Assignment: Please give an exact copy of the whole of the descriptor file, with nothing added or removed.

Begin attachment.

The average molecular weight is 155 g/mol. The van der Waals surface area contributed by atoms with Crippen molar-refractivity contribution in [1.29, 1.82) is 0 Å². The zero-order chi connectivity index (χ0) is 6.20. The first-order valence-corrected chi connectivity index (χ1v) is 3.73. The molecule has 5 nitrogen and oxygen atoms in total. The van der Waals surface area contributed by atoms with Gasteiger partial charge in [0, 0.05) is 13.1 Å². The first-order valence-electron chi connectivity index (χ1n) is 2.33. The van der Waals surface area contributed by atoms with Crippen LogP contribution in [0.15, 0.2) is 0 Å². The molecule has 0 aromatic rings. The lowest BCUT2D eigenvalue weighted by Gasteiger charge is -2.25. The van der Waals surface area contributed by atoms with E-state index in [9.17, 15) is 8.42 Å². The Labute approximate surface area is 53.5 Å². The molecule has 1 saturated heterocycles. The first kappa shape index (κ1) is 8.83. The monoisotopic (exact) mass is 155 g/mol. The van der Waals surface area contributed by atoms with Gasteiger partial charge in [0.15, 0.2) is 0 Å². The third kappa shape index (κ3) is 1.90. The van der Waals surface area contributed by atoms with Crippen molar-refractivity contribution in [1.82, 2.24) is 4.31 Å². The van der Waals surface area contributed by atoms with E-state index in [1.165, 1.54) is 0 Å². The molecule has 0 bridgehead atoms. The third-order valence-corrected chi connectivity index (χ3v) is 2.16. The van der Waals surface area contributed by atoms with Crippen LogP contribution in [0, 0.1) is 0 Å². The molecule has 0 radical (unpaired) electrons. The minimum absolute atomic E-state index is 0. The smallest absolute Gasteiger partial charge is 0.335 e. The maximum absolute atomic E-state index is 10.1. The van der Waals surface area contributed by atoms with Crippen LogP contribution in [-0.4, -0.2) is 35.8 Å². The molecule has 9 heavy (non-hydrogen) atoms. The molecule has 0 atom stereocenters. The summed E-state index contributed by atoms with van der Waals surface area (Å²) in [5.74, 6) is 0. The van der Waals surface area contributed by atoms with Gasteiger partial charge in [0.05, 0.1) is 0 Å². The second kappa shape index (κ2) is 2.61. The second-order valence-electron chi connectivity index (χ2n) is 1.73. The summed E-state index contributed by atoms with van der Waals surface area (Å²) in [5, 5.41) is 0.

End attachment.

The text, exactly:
The average molecular weight is 155 g/mol. The van der Waals surface area contributed by atoms with Crippen molar-refractivity contribution in [1.29, 1.82) is 0 Å². The zero-order chi connectivity index (χ0) is 6.20. The first-order valence-corrected chi connectivity index (χ1v) is 3.73. The molecule has 5 nitrogen and oxygen atoms in total. The van der Waals surface area contributed by atoms with Gasteiger partial charge in [0, 0.05) is 13.1 Å². The first-order valence-electron chi connectivity index (χ1n) is 2.33. The van der Waals surface area contributed by atoms with Crippen LogP contribution in [0.15, 0.2) is 0 Å². The molecule has 0 aromatic rings. The lowest BCUT2D eigenvalue weighted by Gasteiger charge is -2.25. The van der Waals surface area contributed by atoms with E-state index in [9.17, 15) is 8.42 Å². The Labute approximate surface area is 53.5 Å². The molecule has 1 saturated heterocycles. The first kappa shape index (κ1) is 8.83. The monoisotopic (exact) mass is 155 g/mol. The van der Waals surface area contributed by atoms with Gasteiger partial charge in [0.15, 0.2) is 0 Å². The third kappa shape index (κ3) is 1.90. The van der Waals surface area contributed by atoms with Crippen molar-refractivity contribution in [1.82, 2.24) is 4.31 Å². The van der Waals surface area contributed by atoms with E-state index in [1.165, 1.54) is 0 Å². The molecule has 0 bridgehead atoms. The third-order valence-corrected chi connectivity index (χ3v) is 2.16. The van der Waals surface area contributed by atoms with Crippen LogP contribution in [0, 0.1) is 0 Å². The molecule has 0 radical (unpaired) electrons. The minimum absolute atomic E-state index is 0. The smallest absolute Gasteiger partial charge is 0.335 e. The maximum absolute atomic E-state index is 10.1. The van der Waals surface area contributed by atoms with Crippen LogP contribution in [-0.4, -0.2) is 35.8 Å². The molecule has 9 heavy (non-hydrogen) atoms. The molecule has 0 atom stereocenters. The summed E-state index contributed by atoms with van der Waals surface area (Å²) in [5.74, 6) is 0. The van der Waals surface area contributed by atoms with Gasteiger partial charge in [0.05, 0.1) is 0 Å². The second kappa shape index (κ2) is 2.61. The second-order valence-electron chi connectivity index (χ2n) is 1.73. The summed E-state index contributed by atoms with van der Waals surface area (Å²) in [5, 5.41) is 0.